will Nikon release professional "digial" lenses ?

Discussion in 'Nikon' started by Michael Schnell, May 25, 2006.

  1. Michael Schnell

    Stacey Guest

    Stacey, May 27, 2006
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  2. Michael Schnell

    Stacey Guest

    Stacey, May 27, 2006
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  3. Michael Schnell

    Stacey Guest

    A real one is the 4/3 olympus 300 f2.8 gives the equiv of a 600 f2.8. Notice
    it's the same size as a 35mm format 300 f2.8 but is much smaller than a
    600mm f2.8 would be. What you have to look at is the field of view vs lens
    speed. That's what makes a DX or a 4/3 tele lens smaller.
    Stacey, May 27, 2006
  4. Michael Schnell

    Stacey Guest

    Except in the dark room example you moved the distance between the lens,
    paper -and- negative which also changed the FOV. If you just changed to a
    smaller size paper, the light output wouldn't change which is what a
    smaller digital sensor is doing. I did this regularly in the darkroom to
    test exposure, remember doing test strips? :)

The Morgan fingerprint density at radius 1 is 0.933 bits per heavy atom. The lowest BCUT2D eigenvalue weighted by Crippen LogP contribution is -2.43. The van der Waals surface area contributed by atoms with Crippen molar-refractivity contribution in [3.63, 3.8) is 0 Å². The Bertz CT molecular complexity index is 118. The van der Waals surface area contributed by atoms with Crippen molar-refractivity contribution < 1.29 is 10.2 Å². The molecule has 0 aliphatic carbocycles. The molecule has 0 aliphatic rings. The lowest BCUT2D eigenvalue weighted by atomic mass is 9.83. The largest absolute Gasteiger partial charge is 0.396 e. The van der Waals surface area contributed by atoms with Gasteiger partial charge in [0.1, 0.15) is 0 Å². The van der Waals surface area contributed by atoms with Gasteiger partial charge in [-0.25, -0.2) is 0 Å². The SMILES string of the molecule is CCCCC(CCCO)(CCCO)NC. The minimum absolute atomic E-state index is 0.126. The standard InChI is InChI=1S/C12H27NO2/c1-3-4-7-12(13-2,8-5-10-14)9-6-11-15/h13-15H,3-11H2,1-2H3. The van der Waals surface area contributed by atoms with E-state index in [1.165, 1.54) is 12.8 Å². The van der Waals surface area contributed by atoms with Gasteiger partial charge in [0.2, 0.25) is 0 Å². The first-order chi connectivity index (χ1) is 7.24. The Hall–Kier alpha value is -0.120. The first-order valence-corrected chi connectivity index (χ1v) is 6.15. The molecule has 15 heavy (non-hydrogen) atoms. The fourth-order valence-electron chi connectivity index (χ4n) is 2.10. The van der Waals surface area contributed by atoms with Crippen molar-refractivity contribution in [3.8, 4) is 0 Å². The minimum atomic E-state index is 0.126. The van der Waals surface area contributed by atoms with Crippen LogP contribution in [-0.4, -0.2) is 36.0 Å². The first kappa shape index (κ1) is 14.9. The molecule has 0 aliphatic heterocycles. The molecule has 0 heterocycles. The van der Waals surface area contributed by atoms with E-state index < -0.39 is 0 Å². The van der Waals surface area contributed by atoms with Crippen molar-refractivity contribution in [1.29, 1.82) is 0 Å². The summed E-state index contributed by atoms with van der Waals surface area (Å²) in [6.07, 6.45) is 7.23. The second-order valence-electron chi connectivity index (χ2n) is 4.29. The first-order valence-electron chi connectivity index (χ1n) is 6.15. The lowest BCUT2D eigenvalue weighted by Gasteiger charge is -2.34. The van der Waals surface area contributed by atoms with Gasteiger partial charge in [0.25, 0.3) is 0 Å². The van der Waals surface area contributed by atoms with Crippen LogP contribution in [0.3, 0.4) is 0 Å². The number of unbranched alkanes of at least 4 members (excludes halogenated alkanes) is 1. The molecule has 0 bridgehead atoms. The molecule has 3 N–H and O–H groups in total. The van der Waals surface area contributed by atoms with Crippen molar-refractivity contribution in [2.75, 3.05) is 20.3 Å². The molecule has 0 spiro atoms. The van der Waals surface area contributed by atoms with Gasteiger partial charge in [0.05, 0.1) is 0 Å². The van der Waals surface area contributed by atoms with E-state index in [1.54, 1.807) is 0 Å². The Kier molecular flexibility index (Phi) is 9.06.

Stacey, May 27, 2006
  5. I guess (but I am not a lens designer) that when you move the iris closer to
    the entrance pupil that the effects of diffraction will be bigger.
    Philip Homburg, May 27, 2006
  6. You are confusion a number of things. For of all, a 300/2.8 on 4/3 is
    equivalent 600/5.6 on 35mm. This holds for both the low light performance
    (number of photons per solid angle) and the for DoF. Of course, due
    to engineering differences, the sensor in the 4/3 camera may have a low
    light performance that is better than 2 times worse than 35mm, but that
    doesn't have anything to do with the lens.

    I can easily convert a 300/2.8 to a 600/5.6 by simply adding a 2x

    The other thing is that OP already knew that a 300/2.8 on DX is equivalent
    to a 450 of 35mm, but still he assumed that making a DX version of the 300/2.8
    would provide additional benefits.